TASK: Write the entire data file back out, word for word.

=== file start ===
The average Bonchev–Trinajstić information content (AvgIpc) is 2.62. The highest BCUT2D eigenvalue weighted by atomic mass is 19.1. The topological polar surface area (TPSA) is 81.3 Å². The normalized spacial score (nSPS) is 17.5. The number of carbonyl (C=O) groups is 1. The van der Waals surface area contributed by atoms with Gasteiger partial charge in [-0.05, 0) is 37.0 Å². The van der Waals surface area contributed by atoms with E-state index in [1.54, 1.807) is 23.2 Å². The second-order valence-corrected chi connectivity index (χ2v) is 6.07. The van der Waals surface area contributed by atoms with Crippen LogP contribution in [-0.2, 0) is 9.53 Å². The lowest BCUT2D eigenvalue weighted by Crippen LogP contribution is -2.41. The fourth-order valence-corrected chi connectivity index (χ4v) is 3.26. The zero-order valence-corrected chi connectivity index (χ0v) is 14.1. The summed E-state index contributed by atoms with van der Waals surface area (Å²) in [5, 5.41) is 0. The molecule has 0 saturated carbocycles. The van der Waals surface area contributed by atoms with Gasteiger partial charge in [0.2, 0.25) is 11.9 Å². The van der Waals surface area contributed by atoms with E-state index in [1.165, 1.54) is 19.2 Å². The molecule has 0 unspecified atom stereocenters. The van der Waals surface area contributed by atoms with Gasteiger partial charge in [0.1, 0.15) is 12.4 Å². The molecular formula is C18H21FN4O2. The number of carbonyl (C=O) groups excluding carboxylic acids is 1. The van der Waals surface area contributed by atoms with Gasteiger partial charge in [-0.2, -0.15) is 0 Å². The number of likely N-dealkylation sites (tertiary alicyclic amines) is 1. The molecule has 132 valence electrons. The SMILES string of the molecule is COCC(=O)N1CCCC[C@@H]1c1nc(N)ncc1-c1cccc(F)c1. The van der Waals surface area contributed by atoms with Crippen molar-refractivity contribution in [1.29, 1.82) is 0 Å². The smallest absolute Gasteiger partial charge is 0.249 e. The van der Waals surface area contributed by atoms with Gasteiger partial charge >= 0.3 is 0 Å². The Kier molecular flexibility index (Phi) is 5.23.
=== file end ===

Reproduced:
The average Bonchev–Trinajstić information content (AvgIpc) is 2.62. The highest BCUT2D eigenvalue weighted by atomic mass is 19.1. The topological polar surface area (TPSA) is 81.3 Å². The normalized spacial score (nSPS) is 17.5. The number of carbonyl (C=O) groups is 1. The van der Waals surface area contributed by atoms with Gasteiger partial charge in [-0.05, 0) is 37.0 Å². The van der Waals surface area contributed by atoms with E-state index in [1.54, 1.807) is 23.2 Å². The second-order valence-corrected chi connectivity index (χ2v) is 6.07. The van der Waals surface area contributed by atoms with Crippen LogP contribution in [-0.2, 0) is 9.53 Å². The lowest BCUT2D eigenvalue weighted by Crippen LogP contribution is -2.41. The fourth-order valence-corrected chi connectivity index (χ4v) is 3.26. The zero-order valence-corrected chi connectivity index (χ0v) is 14.1. The summed E-state index contributed by atoms with van der Waals surface area (Å²) in [5, 5.41) is 0. The molecule has 0 saturated carbocycles. The van der Waals surface area contributed by atoms with Gasteiger partial charge in [0.2, 0.25) is 11.9 Å². The van der Waals surface area contributed by atoms with E-state index in [1.165, 1.54) is 19.2 Å². The molecule has 0 unspecified atom stereocenters. The van der Waals surface area contributed by atoms with Gasteiger partial charge in [0.1, 0.15) is 12.4 Å². The molecular formula is C18H21FN4O2. The number of carbonyl (C=O) groups excluding carboxylic acids is 1. The van der Waals surface area contributed by atoms with Gasteiger partial charge in [-0.2, -0.15) is 0 Å². The number of likely N-dealkylation sites (tertiary alicyclic amines) is 1. The molecule has 132 valence electrons. The SMILES string of the molecule is COCC(=O)N1CCCC[C@@H]1c1nc(N)ncc1-c1cccc(F)c1. The van der Waals surface area contributed by atoms with Crippen molar-refractivity contribution in [1.29, 1.82) is 0 Å². The smallest absolute Gasteiger partial charge is 0.249 e. The van der Waals surface area contributed by atoms with Gasteiger partial charge >= 0.3 is 0 Å². The Kier molecular flexibility index (Phi) is 5.23.